Computational Management Science

, Volume 12, Issue 1, pp 5–33 | Cite as

Game Theory Explorer: software for the applied game theorist

Original Paper


This paper presents the “Game Theory Explorer” software tool to create and analyze games as models of strategic interaction. A game in extensive or strategic form is created and nicely displayed with a graphical user interface in a web browser. State-of-the-art algorithms then compute all Nash equilibria of the game after a mouseclick. In tutorial fashion, we present how the program is used, and the ideas behind its main algorithms. We report on experiences with the architecture of the software and its development as an open-source project.


Game theory Nash equilibrium Scientific software 



We are indebted to Mark Egesdal, Alfonso Gómez-Jordana and Martin Prause for their invaluable contributions as programmers of GTE. Mark Egesdal designed the main program structure and coined the name “Game Theory Explorer”, with financial support from a STICERD research grant at the London School of Economics in 2010. Alfonso Gómez-Jordana and Martin Prause were funded by the Google Summer of Code in 2011 and 2012 for the open-source Gambit project, and continue as contributing volunteers. Karen Bletzer wrote conversion programs between GTE and Gambit file formats. Wan Huang implemented the enumeration of Nash equilibria based on the sequence form. We thank Theodore L. Turocy for inspiring discussions and for his support of GTE as part of Gambit. David Avis has written the lrsNash code for computing all Nash equilibria of a two-player game. All contributions and financial support are gratefully acknowledged.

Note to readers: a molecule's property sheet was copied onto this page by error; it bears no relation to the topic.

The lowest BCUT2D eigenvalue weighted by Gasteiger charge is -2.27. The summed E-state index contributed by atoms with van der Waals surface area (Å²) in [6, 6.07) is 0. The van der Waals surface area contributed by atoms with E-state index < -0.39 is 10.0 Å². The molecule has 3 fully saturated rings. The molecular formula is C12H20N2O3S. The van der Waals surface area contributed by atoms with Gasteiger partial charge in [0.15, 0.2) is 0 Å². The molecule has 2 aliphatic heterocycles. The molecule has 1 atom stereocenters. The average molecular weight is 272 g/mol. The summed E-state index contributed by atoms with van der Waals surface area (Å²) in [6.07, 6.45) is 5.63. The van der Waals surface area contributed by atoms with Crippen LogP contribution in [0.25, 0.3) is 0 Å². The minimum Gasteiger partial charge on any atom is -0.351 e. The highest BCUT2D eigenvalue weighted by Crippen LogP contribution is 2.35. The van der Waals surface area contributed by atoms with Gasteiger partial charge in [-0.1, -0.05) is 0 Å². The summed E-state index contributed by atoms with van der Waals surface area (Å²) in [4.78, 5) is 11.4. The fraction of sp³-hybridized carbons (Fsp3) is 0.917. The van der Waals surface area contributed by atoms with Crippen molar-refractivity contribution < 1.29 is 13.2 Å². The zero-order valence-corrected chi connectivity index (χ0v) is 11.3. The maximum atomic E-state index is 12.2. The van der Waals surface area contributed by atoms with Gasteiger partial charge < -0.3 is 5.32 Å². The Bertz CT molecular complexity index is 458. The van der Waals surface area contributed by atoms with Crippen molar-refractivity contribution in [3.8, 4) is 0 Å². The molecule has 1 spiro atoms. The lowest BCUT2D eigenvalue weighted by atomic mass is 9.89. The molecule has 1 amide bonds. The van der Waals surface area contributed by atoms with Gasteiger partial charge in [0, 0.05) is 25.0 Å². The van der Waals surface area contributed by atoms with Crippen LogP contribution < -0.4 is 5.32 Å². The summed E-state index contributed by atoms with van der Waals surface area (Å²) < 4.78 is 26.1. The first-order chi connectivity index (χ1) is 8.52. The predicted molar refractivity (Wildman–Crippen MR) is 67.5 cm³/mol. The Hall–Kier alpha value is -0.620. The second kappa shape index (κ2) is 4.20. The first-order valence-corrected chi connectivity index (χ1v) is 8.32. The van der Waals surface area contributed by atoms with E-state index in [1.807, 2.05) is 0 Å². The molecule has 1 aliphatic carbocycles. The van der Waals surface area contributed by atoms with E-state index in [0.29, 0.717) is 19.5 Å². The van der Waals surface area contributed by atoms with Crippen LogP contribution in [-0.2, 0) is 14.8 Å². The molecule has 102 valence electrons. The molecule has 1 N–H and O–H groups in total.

1. Audet C, Belhaiza S, Hansen P (2009) A new sequence form approach for the enumeration of all extreme Nash equilibria for extensive form games. Int Game Theory Rev 11:437–451Google Scholar
  2. Audet C, Hansen P, Jaumard B, Savard G (2001) Enumeration of all extreme equilibria of bimatrix games. SIAM J Sci Comput 23:323–338CrossRefGoogle Scholar
  3. Avis D (2000) Lrs: a revised implementation of the reverse search vertex enumeration algorithm. In: Kalai G, Ziegler G (eds) Polytopes-combinatorics and computation. DMV Seminar Band 29. Birkhäuser, Basel, pp 177–198Google Scholar
  4. Avis D (2006) User’s guide for lrs. Accessed 2 April 2014
  5. Avis D, Rosenberg G, Savani R, von Stengel B (2010) Enumeration of Nash equilibria for two-player games. Econ Theory 42:9–37CrossRefGoogle Scholar
  6. Bagwell K (1995) Commitment and observability in games. Games Econ Behav 8:271–280CrossRefGoogle Scholar
  7. Balthasar AV (2009) Geometry and equilibria in bimatrix games. PhD Thesis, London School of Economics, LondonGoogle Scholar
  8. Barnes N (2010) Publish your computer code: it is good enough. Nature 467:753–753CrossRefGoogle Scholar
  9. Belhaiza SJ, Mve AD, Audet C (2010) XGame-solver software. Accessed 2 April 2014
  10. Bron C, Kerbosch J (1973) Finding all cliques of an undirected graph. Commun ACM 16:575–577CrossRefGoogle Scholar
  11. Conitzer V, Sandholm T (2008) New complexity results about Nash equilibria. Games Econ Behav 63:621–641CrossRefGoogle Scholar
  12. Datta RS (2010) Finding all Nash equilibria of a finite game using polynomial algebra. Econ Theory 42:55–96CrossRefGoogle Scholar
  13. Gilboa I, Zemel E (1989) Nash and correlated equilibria: some complexity considerations. Games Econ Behav 1:80–93CrossRefGoogle Scholar
  14. Govindan S, Wilson R (2004) Computing Nash equilibria by iterated polymatrix approximation. J Econ Dyn Control 28:1229–1241CrossRefGoogle Scholar